Regarding “tainted” samsaric identity, the thought came up again that it seems to be kind of schizophrenic:
During non-lucid dreamtime and during waking experiences, we have such a close association to our habitual identities that we mistake them for something real and permanent. One’s own (mistakenly) “true” self, one’s identity body - regardless of intellectual understanding of concepts of emptiness and such - seems to be experientially our ego. As one saying goes “The shirt is closer to the body than the jacket.” Experientially, the ego identites are closer to us than the intellectual understanding of their empty nature. Our identites seem so hard-wired embodied that we do not question their nature anymore.
By meditation practice, this “shirt” may slowly disintegrate and a new identity body may be discovered, which is not another dualistic identity but the raw and pure experience of being.
Meditators seem to “travel” back and forth between these modes of embodied “identities” and may realize this “schizophrenic” situation. There seems to be a strong correlation between how steadily and long (over the years) one spends one’s time in meditation (i.e. “identity-lessness”) and how daytime identification with habitual identities decreases over time.
I kind of like the analogy of a frequency modulated radio station signal playing music.
For radio transmission over the air waves, the music information is being modulated on a carrier wave.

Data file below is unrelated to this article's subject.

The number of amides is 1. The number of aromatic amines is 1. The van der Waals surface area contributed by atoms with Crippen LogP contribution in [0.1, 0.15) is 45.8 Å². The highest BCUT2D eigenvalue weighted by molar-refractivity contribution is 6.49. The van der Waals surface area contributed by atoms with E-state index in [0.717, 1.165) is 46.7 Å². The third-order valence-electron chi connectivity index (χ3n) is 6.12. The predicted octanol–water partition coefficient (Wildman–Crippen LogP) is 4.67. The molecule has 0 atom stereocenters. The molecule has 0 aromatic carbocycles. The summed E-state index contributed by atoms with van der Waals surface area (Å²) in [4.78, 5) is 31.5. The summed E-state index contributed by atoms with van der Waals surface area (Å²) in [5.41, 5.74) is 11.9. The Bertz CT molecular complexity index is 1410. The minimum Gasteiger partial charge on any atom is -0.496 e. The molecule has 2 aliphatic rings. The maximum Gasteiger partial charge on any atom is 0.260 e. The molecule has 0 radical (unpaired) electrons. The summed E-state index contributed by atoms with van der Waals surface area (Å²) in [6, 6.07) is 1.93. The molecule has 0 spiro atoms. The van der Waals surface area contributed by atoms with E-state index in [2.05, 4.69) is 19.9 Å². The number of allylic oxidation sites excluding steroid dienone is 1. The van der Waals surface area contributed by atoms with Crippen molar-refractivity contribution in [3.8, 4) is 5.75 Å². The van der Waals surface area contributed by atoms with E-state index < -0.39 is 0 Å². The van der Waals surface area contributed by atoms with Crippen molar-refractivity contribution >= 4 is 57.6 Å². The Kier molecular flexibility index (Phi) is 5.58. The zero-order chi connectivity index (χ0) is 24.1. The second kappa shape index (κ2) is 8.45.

On a radio, we tune in onto a carrier frequency and what we hear is not the carrier frequency but the modulated frequencies on the carrier wave.
In certain meditation in my understanding, we change our focus away from the “music” (of the mind) to the carrier frequency (non-directed awareness/rigpa) and just rest there in our own true nature. There’s nothing to do, just to be.
So, the “tainted” experiences seem to come from a mind which focuses outwardly on the “music” (of the mind) and reacts to its habitual patterns to the “music”. I think that is kind of what is happening when dreaming lucidly: we work with the “music” (dynamic expression of the mind). When our lucid vantage point is clear enough, then this seems to equate to vipashyana meditation. If our lucid vantage point is conventional, then we perhaps just notice the emotional turbulences “caused by” the visions of the dream but deal with them conventionally.
In the ocean, a wave may buoy a swimmer up and down, whereas a surfer may catch the same wave and rides it steadily to the shore.